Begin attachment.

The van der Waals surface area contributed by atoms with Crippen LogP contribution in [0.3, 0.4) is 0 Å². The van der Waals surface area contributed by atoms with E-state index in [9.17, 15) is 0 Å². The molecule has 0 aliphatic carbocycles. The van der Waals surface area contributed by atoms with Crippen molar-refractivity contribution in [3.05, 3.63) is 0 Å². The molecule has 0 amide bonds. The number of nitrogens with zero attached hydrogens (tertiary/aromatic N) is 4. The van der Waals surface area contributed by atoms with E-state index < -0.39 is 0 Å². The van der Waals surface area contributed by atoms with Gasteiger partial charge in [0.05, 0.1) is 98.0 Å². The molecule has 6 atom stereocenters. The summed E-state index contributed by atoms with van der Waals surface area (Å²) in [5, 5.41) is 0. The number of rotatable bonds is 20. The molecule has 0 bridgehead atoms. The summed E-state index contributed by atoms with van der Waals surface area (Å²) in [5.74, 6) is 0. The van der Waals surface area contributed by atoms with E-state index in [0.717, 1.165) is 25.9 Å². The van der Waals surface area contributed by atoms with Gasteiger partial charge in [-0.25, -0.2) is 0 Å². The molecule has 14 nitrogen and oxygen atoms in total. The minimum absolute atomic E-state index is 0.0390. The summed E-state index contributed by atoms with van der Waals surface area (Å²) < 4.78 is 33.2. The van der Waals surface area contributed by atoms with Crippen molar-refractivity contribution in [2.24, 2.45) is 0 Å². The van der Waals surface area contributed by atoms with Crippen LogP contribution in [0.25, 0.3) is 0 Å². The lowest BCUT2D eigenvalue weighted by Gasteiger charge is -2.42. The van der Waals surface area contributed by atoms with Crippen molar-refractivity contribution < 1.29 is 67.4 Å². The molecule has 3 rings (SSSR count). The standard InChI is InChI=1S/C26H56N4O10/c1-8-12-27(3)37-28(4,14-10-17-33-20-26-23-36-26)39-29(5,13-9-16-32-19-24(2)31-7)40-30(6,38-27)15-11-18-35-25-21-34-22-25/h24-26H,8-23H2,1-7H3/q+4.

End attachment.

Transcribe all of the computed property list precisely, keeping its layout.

The van der Waals surface area contributed by atoms with Crippen LogP contribution in [0.3, 0.4) is 0 Å². The van der Waals surface area contributed by atoms with E-state index in [9.17, 15) is 0 Å². The molecule has 0 aliphatic carbocycles. The van der Waals surface area contributed by atoms with Crippen molar-refractivity contribution in [3.05, 3.63) is 0 Å². The molecule has 0 amide bonds. The number of nitrogens with zero attached hydrogens (tertiary/aromatic N) is 4. The van der Waals surface area contributed by atoms with E-state index < -0.39 is 0 Å². The van der Waals surface area contributed by atoms with Gasteiger partial charge in [0.05, 0.1) is 98.0 Å². The molecule has 6 atom stereocenters. The summed E-state index contributed by atoms with van der Waals surface area (Å²) in [5, 5.41) is 0. The number of rotatable bonds is 20. The molecule has 0 bridgehead atoms. The summed E-state index contributed by atoms with van der Waals surface area (Å²) in [5.74, 6) is 0. The van der Waals surface area contributed by atoms with E-state index in [0.717, 1.165) is 25.9 Å². The van der Waals surface area contributed by atoms with Gasteiger partial charge in [-0.25, -0.2) is 0 Å². The molecule has 14 nitrogen and oxygen atoms in total. The minimum absolute atomic E-state index is 0.0390. The summed E-state index contributed by atoms with van der Waals surface area (Å²) < 4.78 is 33.2. The van der Waals surface area contributed by atoms with Crippen molar-refractivity contribution in [2.24, 2.45) is 0 Å². The van der Waals surface area contributed by atoms with Crippen LogP contribution in [0.25, 0.3) is 0 Å². The lowest BCUT2D eigenvalue weighted by Gasteiger charge is -2.42. The van der Waals surface area contributed by atoms with Crippen molar-refractivity contribution < 1.29 is 67.4 Å². The molecule has 3 rings (SSSR count). The standard InChI is InChI=1S/C26H56N4O10/c1-8-12-27(3)37-28(4,14-10-17-33-20-26-23-36-26)39-29(5,13-9-16-32-19-24(2)31-7)40-30(6,38-27)15-11-18-35-25-21-34-22-25/h24-26H,8-23H2,1-7H3/q+4.